The Open Championship can be a scary and confusing place for spectators.
It is easy to get lost, there are queues for everything and it’s difficult to know how to get the most out of the experience.
To assist, we sent our roving reporter, James Broadhurst, out on to the fairways to speak to fans and pinpoint the best options for watching the action at Royal Birkdale.
Here’s what he discovered…
After the tiring experience of walking Troon’s lengthy layout at last year’s Open, Birkdale’s relatively compact network of holes has been a welcome relief.
Within five minutes of leaving the Spectator’s Village you can see action on half-a-dozen holes.
And those of us who like to explore every nook and cranny of an Open track can still get a good sweat on without the day feeling like a back-breaking route march.
With the exception of the 5th, 6th, 16th and 17th holes, the rest are all clustered together in the middle of the course.
Hearing the conversations of player and caddy, seeing a pro’s routine before he bombs it a mile and covering every blade of grass on a world-class course are the obvious attractions to walking at an Open Championship.
Margaret and Steve Shepherd, of Heswall, were walking the course when I caught up with them on the 11th hole, which has colossal dunes surrounding the green in a semi-circle; perfect for spectators wanting a bird’s eye view of the players without battling for a seat in a grandstand.
Margaret, 68, said: “We are golfers so we are used to walking around rather than sitting. It’s more social. You can talk to people. You can also see more of the action walking around.”
But apart from the 11th, what other holes are worth clocking up steps on the pedometer?
Mike Fairclough, 61, of Crosby, a marshal at this year’s Open, recommends the 6th tee box as a great vantage point for those willing to walk the distance to get there.
He added: “You can see players driving from the tee and also putting on the 5th green.”
And if you’re really clever, like spectator Bob Thom, of Banchory, Scotland, you’ll come equipped with a shooting stick – a walking stick that also doubles up as a seat.
The device will probably gather dust in most garages when the Open finishes but it’s clever way of allowing fans to kick up their feet while on the go.
Bob’s particular stick actually doubled as an umbrella, much to my envy as the rain lashed it down on Wednesday afternoon.
Bob, 65, who is a big fan of Paul Lawrie, a former assistant pro at his home club in Banchory, said: “If Paul Lawrie is playing then I will always follow him all the way round. If not, I like to find a decent spot and watch a few of the better players go through.”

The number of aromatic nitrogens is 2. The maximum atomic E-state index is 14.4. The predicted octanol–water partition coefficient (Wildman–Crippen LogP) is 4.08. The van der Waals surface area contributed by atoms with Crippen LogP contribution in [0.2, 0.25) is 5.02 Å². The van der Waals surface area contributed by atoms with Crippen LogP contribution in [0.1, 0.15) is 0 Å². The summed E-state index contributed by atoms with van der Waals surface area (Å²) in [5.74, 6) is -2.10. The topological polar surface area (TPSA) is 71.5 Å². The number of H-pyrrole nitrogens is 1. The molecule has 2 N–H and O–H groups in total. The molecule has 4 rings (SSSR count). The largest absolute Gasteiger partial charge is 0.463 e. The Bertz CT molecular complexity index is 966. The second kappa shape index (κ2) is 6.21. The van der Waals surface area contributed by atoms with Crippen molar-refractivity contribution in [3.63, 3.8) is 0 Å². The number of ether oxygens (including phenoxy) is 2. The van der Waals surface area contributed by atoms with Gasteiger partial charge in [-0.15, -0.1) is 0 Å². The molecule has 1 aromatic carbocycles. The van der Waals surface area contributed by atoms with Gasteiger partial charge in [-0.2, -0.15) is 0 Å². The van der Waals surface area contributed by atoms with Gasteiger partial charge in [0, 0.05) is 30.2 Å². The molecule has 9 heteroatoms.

Dunes, dunes and more dunes
Birkdale is home to a colossal dune system and that’s music to the ears of spectators.
Find a large dune, plonk yourself down and wait for the players to come to you.
You will find several good vantage points on nearly every hole at Birkdale.
The 9th hole, which is close to the Spectator’s Village, has the double benefit of a grandstand and a whopping great big dune right next to the green.
It proved to be a popular spot on practice days as you can also see down the 10th and 1st fairways.
For a quieter spot, it may be worth instead going slightly further away to the 7th hole, a challenging par 3 surrounded by bunkers.
Head for the mini grandstand or, as most seem to prefer, park yourself on the dune running right the way along the left-hand side of the green.
The attraction of the grandstand option is obvious. They provide uninterrupted views across a green and the chance to see lots of different stars without having to move an inch.
If you are in need of a rest, not as sprightly as you used to be, or, like me, are just plain lazy then heading to one of the many grandstands is the best way to watch the action up close and in relative comfort.
The 18th is the headline act with its arena-like atmosphere. Get here early on Sunday and set up camp to enjoy it at its best.
The par-14th is another great option. Close to the Village and with a view of the tee box as well as the green, expect this to be busy on peak days.
And, as mentioned above, the 9th grandstand has the added bonus of views to the 10th and 1st holes.
Carl Williams, 54, of Manchester, is a big fan of ringside seats. “I like going to a grandstand, especially on a practice day when it’s not as busy,” he said. “You can see the green and that’s where the magic happens.”
Is it my round?
Who needs to walk round in the rain and wind when you could be sipping on a cold beverage while watching the action on a giant TV screen?
I found American Garry Jackson, of Denver, kicking up his feet on a bean bag in front of the big-screen TV.
The 74-year-old said: “It’s good to get an overall view of the course. I will walk the whole course in a day but it’s nice to find out what’s happening elsewhere.”
And when you aren’t kicking up your feet, there are food stalls, bars, shops, kid’s play areas, virtual golf and crazy golf to enjoy in the spectator hub.
If the predicted rain hits during the weekend, you can shelter in the Village pondering why you just didn’t just stay at home and watch it all from the comfort of your lounge.
But after a couple of beers, you probably won’t care a jot.